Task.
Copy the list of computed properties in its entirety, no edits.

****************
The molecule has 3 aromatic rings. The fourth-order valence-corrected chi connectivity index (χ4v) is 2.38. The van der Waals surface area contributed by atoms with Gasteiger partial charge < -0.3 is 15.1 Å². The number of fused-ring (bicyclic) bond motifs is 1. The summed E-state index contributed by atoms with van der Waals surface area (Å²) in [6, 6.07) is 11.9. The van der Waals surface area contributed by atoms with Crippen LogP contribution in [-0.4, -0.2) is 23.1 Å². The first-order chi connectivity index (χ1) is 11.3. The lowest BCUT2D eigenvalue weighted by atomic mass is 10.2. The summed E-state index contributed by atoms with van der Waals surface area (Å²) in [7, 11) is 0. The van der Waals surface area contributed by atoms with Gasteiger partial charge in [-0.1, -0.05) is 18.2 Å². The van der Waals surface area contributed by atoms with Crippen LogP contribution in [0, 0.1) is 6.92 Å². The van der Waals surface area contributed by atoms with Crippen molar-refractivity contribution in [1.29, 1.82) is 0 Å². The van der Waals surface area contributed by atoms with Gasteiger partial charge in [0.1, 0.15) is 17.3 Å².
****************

The molecule has 3 aromatic rings. The fourth-order valence-corrected chi connectivity index (χ4v) is 2.38. The van der Waals surface area contributed by atoms with Gasteiger partial charge < -0.3 is 15.1 Å². The number of fused-ring (bicyclic) bond motifs is 1. The summed E-state index contributed by atoms with van der Waals surface area (Å²) in [6, 6.07) is 11.9. The van der Waals surface area contributed by atoms with Crippen LogP contribution in [-0.4, -0.2) is 23.1 Å². The first-order chi connectivity index (χ1) is 11.3. The lowest BCUT2D eigenvalue weighted by atomic mass is 10.2. The summed E-state index contributed by atoms with van der Waals surface area (Å²) in [7, 11) is 0. The van der Waals surface area contributed by atoms with Gasteiger partial charge in [-0.1, -0.05) is 18.2 Å². The van der Waals surface area contributed by atoms with Crippen LogP contribution in [0, 0.1) is 6.92 Å². The van der Waals surface area contributed by atoms with Crippen molar-refractivity contribution in [1.29, 1.82) is 0 Å². The van der Waals surface area contributed by atoms with Gasteiger partial charge in [0.1, 0.15) is 17.3 Å².